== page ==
Once you have taken a shot it is also quick and easy to transfer those files to your smart device thanks to the in built wifi of the X100T. While the Fuji app is not the best it does the job and we could transfer over full resolution Jpegs ready for upload to social media. There is an annoying limit of 30 images per transfer but this is a minor inconvenience. The app also lets you remotely control the camera although not shoot video which is a shame.
Fuji X100T Review – Viewfinder and shooting experience
The viewfinder in the Fuji X100T is clearer than the previous models. When using the optical viewfinder the X100T displays a bright and clear electronic overlay which shows, the active focus point, shooting settings such as shutter speed, ISO and aperture as well as a rectangular marker which indicates the actual area of your image corrected for parallax. Because the viewfinder and the image sensor are not in line as on a DSLR what you see straight through the viewfinder is not exactly what will be recorded on the image. This parallax correction is therefore really useful to avoid hidden surprises in your final composition and image.
Flick the switch on the front of the camera and the X100T viewfinder changes to wholly electronic view. The refresh rate is fairly quick and although there is a little lag compared with an OVF we generally preferred to shoot with the EVF because it shows in real time adjustments made to the exposure before you take the shot. We just find EVFs in general a great artistic tool as you can see your image before you click the shutter. Any changes to the film simulation are reflected in the EVF so it reduces the need to chimp images after the fact. The only exception to this would be when shooting faster moving subjects which can benefit from the real time view of the OVF.
On the whole the electronic viewfinder is on par with others in the mirrorless world like the FUji X-E2s and Olympus OM-D series.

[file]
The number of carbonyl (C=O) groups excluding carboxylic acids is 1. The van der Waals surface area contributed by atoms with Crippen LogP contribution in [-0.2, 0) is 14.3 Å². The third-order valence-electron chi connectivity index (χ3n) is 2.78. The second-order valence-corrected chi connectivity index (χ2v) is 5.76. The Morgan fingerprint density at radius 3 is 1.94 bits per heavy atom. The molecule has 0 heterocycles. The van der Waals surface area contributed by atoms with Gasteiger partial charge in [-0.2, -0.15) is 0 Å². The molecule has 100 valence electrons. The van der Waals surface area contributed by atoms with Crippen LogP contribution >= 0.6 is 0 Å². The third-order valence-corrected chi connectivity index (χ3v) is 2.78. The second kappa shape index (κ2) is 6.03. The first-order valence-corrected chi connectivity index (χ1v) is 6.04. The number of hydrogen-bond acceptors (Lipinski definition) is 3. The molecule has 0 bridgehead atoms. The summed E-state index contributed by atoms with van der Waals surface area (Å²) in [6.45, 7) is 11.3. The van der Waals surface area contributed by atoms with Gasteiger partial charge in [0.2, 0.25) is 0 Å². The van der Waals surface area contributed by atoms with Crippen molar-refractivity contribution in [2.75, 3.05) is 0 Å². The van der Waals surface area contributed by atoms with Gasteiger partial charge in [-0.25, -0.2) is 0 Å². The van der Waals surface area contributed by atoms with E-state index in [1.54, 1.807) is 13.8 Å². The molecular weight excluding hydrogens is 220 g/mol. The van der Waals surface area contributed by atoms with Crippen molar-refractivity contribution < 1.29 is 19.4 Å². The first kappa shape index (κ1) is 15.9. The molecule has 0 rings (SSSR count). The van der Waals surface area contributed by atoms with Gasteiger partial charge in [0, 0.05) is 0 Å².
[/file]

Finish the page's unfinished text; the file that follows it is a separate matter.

What is new on the Fuji X100T is the addition of the electronic overlay for focusing when using the optical viewfinder. When using the optical viewfinder flick the switch on the front of the camera to the left and a small rectangular electronic over lay pops up in the bottom right corner showing the in focus area. You can click the rear control dial to zoom in and now manual focusing becomes ever so easy. Add to this the manual focus aids found on the FUji X100T like focus peaking and it gives the ability to quickly and easily achieve manual focus.
In general shooting we found the X100T’s auto focus to be a notch faster than the X100s although not quite on par with the X-T1. If you are shooting portraits, landscapes and general travel photography then the auto focus in good light is quick enough to keep up.
Where we did have a few issues was when shooting moving subjects such as kids or pets. Here we found a relatively high rate of out of focus shots simply because the auto focus could not attain focus before the subject had moved on slightly. This can be frustrating but if you shoot a lot of moving subjects then it would be wise to look at other mirrorless options like the Olympus OM-D E-M1, Fuji XT-1 or Sony A6300.
Every time we look at the Fuji X100T it makes us want to pick it up and shoot. It’s size combined with its excellent image quality mean that we feel like taking it with us everywhere we go without worrying about the weight and size. So how about the image quality. Well lets take a look at that in more detail in the next section. Click the link below to see the results for image quality and some sample images.
Image and Video quality Or skip straight to our conclusion